It wasn’t until he got to Golden that Kar figured out the answer to his father’s question. He was studying the economics of the electric grid, the efficiency of free markets and emerging solar technologies, when he finally realized how his academic work could be applied to village life in rural India where he grew up.
“I thought, the problems of rural India, where villages have no reliable source of electric power, can be reversed by using renewables and market competition,” says Kar.
In 2003, just two years after beginning his doctoral program, Kar and his wife, Shreemayee, foundedAlternative Development Initiative for Rural Engagement (ADIRE), a nonprofit aimed at improving the lives of the rural poor in India through appropriate technology, renewable energy and local capacity building. Around the same time he also changed his PhD thesis to a comparison of the costs of the government-subsidized rural electric grid in India with off-grid solar photovoltaic generation.
“India has over 600,000 villages with 700 million people, two-thirds of whom lack access to electricity and clean cooking fuel,” says Kar. “Many of them lack basic necessities, such as roads, access to clean water, even mosquito nets. These people are so poor, and the electricity they can access is so unreliable, there are no income-generating activities available to them. This leads them to leave the village and migrate to the cities, where they live in slums and consume more fossil fuel.”
Kar believes that rural access to small-scale, reliable and renewable energy is one key to slowing rural to urban migration. The per-person demand for electricity is much lower in rural areas than in urban ones, and can be met locally from renewable sources at a lower cost than expanding the grid, Kar adds. Not only does this enable more people to remain in their villages, carbon footprints are also reduced.
ADIRE has become a family business: Kar and Shreemayee travel to the area annually, where even their daughters get involved by teaching literacy, English language and dance. During the rest of the year, Shreemayee manages school, microfinance and production activities from their home in Green Bay, Wisconsin. Kar’s mother helps out with various projects from her community in India. Kar’s father died in 2006 aged 83, but until shortly before the end of his life, he was going house-to-house collecting data for Kar’s thesis.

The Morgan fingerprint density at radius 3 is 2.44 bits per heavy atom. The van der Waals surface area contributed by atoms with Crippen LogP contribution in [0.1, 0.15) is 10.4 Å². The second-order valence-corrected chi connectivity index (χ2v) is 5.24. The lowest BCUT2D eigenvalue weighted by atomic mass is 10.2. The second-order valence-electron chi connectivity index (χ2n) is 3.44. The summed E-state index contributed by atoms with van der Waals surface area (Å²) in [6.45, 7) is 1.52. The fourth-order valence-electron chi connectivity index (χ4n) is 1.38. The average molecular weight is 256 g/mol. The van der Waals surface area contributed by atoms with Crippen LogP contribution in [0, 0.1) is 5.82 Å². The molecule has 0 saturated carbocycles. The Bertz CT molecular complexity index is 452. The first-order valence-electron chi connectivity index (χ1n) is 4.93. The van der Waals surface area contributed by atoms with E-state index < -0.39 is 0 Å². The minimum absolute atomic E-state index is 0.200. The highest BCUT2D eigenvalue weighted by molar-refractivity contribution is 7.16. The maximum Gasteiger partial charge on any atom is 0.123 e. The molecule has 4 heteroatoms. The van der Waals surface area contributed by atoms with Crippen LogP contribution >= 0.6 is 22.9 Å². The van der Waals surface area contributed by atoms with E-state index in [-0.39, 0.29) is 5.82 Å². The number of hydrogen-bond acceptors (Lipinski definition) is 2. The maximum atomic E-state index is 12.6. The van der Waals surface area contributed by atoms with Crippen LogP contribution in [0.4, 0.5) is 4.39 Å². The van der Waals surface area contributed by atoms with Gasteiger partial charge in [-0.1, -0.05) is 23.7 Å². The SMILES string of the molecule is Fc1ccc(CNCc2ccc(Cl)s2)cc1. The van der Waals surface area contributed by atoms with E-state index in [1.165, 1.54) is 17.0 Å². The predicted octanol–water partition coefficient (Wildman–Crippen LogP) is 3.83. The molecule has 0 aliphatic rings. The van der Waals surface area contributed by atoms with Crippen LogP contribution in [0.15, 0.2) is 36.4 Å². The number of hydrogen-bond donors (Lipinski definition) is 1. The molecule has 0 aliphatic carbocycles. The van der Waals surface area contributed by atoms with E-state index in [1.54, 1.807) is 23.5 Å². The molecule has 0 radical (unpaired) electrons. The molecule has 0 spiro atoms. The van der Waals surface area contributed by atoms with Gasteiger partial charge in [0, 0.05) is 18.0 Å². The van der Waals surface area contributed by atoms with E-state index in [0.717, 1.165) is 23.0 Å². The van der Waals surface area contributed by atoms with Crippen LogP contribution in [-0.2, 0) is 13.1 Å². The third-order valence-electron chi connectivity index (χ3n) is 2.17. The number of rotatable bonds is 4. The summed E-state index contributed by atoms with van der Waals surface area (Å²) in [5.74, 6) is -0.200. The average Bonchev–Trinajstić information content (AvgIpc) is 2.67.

Just before the fall/winter 2010 issue of Mines magazine went to press, Kar was awarded his PhD. While it is the greatest achievement of his academic career, attaining it has been much more than an academic exercise. “I used to tell my father, ‘No one person can make a change,'” says Kar, recalling how he’d sometimes respond when his father questioned him about his protracted education. But Kar is proving himself wrong, which is a good thing for more than one thousand families that ADIRE has touched so far in rural India.
Editor’s Note: In addition to the many contributions of his family and other community members in India, Kar’s work on his thesis was also supported by his thesis committee, including his advisor Carol Dahl, professor of economics and business (CSM); Roderick Eggert, professor and director of Mines’ Division of Economics and Business; Joy Godesiabois, assistant professor of economics and business (CSM); John Heilburn, associate professor of liberal arts and international studies (CSM); and Gaurav Bansal, assistant professor of management information systems at the Austin E. Cofrin School of Business at the University of Wisconsin, Green Bay .